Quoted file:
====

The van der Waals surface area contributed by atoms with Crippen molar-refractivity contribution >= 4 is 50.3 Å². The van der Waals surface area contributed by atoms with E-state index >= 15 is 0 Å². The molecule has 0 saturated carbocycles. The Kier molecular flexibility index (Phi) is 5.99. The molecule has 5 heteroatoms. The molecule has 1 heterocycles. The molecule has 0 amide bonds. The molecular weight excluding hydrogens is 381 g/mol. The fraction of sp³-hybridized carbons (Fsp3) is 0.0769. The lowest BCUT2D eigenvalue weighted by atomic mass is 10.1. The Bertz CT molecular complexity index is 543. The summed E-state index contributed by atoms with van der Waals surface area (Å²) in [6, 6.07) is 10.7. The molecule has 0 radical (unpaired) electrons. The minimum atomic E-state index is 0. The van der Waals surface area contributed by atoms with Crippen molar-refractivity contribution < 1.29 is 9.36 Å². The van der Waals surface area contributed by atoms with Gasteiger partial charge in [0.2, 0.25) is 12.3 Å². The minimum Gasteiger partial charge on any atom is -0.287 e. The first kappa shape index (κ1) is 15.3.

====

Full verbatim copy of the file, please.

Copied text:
The van der Waals surface area contributed by atoms with Crippen molar-refractivity contribution >= 4 is 50.3 Å². The van der Waals surface area contributed by atoms with E-state index >= 15 is 0 Å². The molecule has 0 saturated carbocycles. The Kier molecular flexibility index (Phi) is 5.99. The molecule has 5 heteroatoms. The molecule has 1 heterocycles. The molecule has 0 amide bonds. The molecular weight excluding hydrogens is 381 g/mol. The fraction of sp³-hybridized carbons (Fsp3) is 0.0769. The lowest BCUT2D eigenvalue weighted by atomic mass is 10.1. The Bertz CT molecular complexity index is 543. The summed E-state index contributed by atoms with van der Waals surface area (Å²) in [6, 6.07) is 10.7. The molecule has 0 radical (unpaired) electrons. The minimum atomic E-state index is 0. The van der Waals surface area contributed by atoms with Crippen molar-refractivity contribution < 1.29 is 9.36 Å². The van der Waals surface area contributed by atoms with Gasteiger partial charge in [0.2, 0.25) is 12.3 Å². The minimum Gasteiger partial charge on any atom is -0.287 e. The first kappa shape index (κ1) is 15.3.